To keep it all simple I rough cut the gear on my dividing head then disengage the DH drive to allow the component to spin (in my case the gear blank is usually held on a mandrel). The DH is set up on the quartering table to allow the hob angle to be dialled in after the roghing operation.

                    One bit to be aware of is that as the hob emerges from the component the drive will be 'lost' ~ to counter this you will need to either have a wider gear blank, and then removed the 'mashed' tooth form (which results as drive is lost), or my preferred route is to use a sacrificial short plate on the exit side of the gear.

                    I've used this method to produce motorcycle gears succesfully for some time now. My problem started when I could only get hold of a hob to cut the correct Stub form Involute gear (a 12/14DP form ~ it came from the motorcycle factory when it closed down!!!! Opps, did I say that?), but couldn't find a single tooth form cutter. I reasoned that the hob would generate a far truer tooth form than the B&S style cutter anyway so developed the system from there - I only learnt it was called 'free cutting' some years later!

                    Although the Aciera has a table drive attachment to drive a DH (for worm cutting), the requirement for the hob helix angle meant the drive would be out of alignment. The 12/14DP hob form needs (from memory!) a 1* 24.85' angle dialling in ~ this is achieved with the compound quartering table.

                    If you can rig the mill up with this set up give it a go! it sure saves a lot of time working out the drive ratio's for one off's



                    • #11
                      <font face="Verdana, Arial" size="2">Originally posted by Ragarsed Raglan:

                      I've used this method to produce motorcycle gears succesfully for some time now. My problem started when I could only get hold of a hob to cut the correct Stub form Involute gear (a 12/14DP form ~ it came from the motorcycle factory when it closed down!!!! Opps, did I say that?), but couldn't find a single tooth form cutter. RR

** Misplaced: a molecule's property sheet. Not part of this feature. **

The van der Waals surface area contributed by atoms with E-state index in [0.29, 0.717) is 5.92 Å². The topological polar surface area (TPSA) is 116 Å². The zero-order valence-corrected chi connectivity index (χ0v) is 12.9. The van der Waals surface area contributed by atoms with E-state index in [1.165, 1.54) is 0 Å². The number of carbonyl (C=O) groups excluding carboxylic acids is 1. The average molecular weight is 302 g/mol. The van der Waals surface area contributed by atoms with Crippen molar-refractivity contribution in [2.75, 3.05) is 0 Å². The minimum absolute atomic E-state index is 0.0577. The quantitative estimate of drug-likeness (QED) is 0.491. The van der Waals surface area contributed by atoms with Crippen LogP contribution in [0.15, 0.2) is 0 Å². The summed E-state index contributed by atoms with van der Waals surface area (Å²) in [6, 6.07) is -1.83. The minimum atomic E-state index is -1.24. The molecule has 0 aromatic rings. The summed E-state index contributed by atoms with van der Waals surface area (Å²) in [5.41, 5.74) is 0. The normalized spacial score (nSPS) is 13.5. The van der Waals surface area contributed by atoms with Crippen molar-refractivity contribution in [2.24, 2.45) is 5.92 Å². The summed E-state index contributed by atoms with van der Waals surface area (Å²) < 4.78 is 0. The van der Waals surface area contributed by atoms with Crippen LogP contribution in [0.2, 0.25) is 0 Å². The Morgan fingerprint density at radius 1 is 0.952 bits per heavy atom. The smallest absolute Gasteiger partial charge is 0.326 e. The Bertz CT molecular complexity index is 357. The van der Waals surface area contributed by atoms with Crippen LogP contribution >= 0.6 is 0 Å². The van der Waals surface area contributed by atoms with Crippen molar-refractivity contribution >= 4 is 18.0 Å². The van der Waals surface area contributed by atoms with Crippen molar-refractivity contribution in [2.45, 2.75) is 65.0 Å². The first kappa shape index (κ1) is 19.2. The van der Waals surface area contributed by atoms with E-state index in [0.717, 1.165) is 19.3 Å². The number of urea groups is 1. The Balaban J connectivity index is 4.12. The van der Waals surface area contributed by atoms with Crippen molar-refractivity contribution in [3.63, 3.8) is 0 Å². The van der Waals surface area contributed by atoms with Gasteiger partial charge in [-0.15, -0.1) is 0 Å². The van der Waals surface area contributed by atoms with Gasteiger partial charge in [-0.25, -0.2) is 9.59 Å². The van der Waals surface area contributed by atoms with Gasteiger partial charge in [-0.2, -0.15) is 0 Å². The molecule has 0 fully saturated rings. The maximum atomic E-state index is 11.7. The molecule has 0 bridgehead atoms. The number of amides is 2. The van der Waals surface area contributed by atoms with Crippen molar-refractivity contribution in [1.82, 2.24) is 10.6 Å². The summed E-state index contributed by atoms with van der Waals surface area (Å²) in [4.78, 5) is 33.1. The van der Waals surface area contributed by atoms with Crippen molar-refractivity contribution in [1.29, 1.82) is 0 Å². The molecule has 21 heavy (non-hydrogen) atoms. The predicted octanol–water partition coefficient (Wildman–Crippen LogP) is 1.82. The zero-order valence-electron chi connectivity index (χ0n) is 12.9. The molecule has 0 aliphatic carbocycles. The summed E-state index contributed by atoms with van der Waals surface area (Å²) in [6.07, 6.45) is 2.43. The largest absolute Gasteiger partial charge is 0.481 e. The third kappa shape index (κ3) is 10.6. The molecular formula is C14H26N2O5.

10/12 tooth form. That brings back memories.
                      Velocette by any chance??
                      Somewhere amongst all the rubbish from a previous life is a set of drawings for the Velocette and Norton racing ratios although the Norton just used a straight 10Dp at 20 PA.

                      Only problem I had with the Velo gears was that the dogs for 4th gear mated up with a reduced portion of the teeth on the sleeve gear, more of a stub, stub tooth &lt;g&gt;
                      The standard number of teeth on the gear and dogs were 24 IIRC but the racing set was 23.
                      No way you could cut these with a hob or single tooth cutter as you still needed the 24 teeth for the dogs.
                      Only way to do these was on a Maxicut or Fellows gear shaper.
                      One way to cheat was to cut 19 teeth on the mating gear onto what should have been an 18 tooth blank and running this with the standard 24 t sleeve gear. In effect gainig a 1/2 ratio.

                      John S.

                      Damn, didn't read the post correctly. RR said 12 /14 and not 10 /12.
                      I'll take another guess at Albion.
                      AKA Villiers, Greeves, Sun, and even the small Burman boxes.
                      Am I close??

                      [This message has been edited by John Stevenson (edited 01-30-2003).]

                      Sir John , Earl of Bligeport & Sudspumpwater. MBE [ Motor Bike Engineer ] Nottingham England.


                      • #12
                        John S,

                        Try a Bit Stuck Anywhere!

                        Unit 500cc B50/B44/B40/B25 genre. They use a 10DP constant mesh gear (4th) but then the intermediates are 12/14DP on a 1.768" ctrs!!